This is a great book that encourages Baptists to more intentionally think about worship. Something that we probably don't pay as much attention as we should. Freedom in worship can translate into sloppy, shallow ill-conceived worship. Gathering Together can be seen in the light, and further development, of work that has been done in the UK, especially by Chris Ellis. In fact the title Gathering Together has resonances with Chris Ellis' own book on the theology and practice of worship, Gathering and the service book he edited with Myra Blyth, Gathering for Worship.
The book has chapters on the different ingredients of worship - prayer, preaching, the Eucharist, the creed, baptism, and music, as well as chapters on the using the Christian year, liturgy has a means of community worship, rather than individual worship. The book also includes sample liturgies for worship and particular occasional services. Contributors include both academic theologians and local pastors, reflecting the book's desire to both encourage theological reflection on worship as well as how this might look in practice. Contributors include a number of younger American Baptist theologians, like Derek Hatch, Scott Bullard and Cameron Jorgenson, who are following in the steps of James McClendon, Steven Harmon, Barry Harvey, Curtis Freeman, Beth Newman and Philip Thompson (both Newman and Thompson have chapters in this book). (Harmon has blogged a helpful series summarising this new generation of Baptists doctoral work).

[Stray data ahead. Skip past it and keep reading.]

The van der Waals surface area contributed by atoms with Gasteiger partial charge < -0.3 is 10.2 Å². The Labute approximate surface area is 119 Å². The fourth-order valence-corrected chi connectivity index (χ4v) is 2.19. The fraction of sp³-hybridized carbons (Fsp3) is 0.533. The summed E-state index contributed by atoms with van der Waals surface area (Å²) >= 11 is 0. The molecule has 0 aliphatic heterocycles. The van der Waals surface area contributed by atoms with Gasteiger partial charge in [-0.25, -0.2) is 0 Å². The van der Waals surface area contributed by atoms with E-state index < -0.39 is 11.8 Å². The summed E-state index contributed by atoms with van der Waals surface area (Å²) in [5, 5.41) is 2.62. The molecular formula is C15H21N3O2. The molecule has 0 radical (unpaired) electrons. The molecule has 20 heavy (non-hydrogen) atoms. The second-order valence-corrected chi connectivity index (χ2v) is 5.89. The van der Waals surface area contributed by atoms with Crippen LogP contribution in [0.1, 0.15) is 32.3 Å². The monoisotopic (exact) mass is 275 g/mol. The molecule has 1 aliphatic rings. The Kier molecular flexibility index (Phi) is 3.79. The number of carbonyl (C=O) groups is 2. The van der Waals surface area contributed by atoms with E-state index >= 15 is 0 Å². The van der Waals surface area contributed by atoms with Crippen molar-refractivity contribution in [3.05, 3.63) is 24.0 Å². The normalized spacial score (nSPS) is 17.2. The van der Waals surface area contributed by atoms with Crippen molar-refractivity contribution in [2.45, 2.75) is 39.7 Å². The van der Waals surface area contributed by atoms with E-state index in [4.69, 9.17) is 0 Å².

The book is very American in terms of context, so not all claims about Baptist worship would be true of worship in a UK, European or other part of the world. The chapters on the use of the liturgical year and on liturgy as a means of communal worship are definite highlights and offer something important ways that our worship can be shaped by the gospel story and be multi-voiced.
There is much to learn in this book for any Baptist minister on what makes worship that is faithful and formative and Baptist!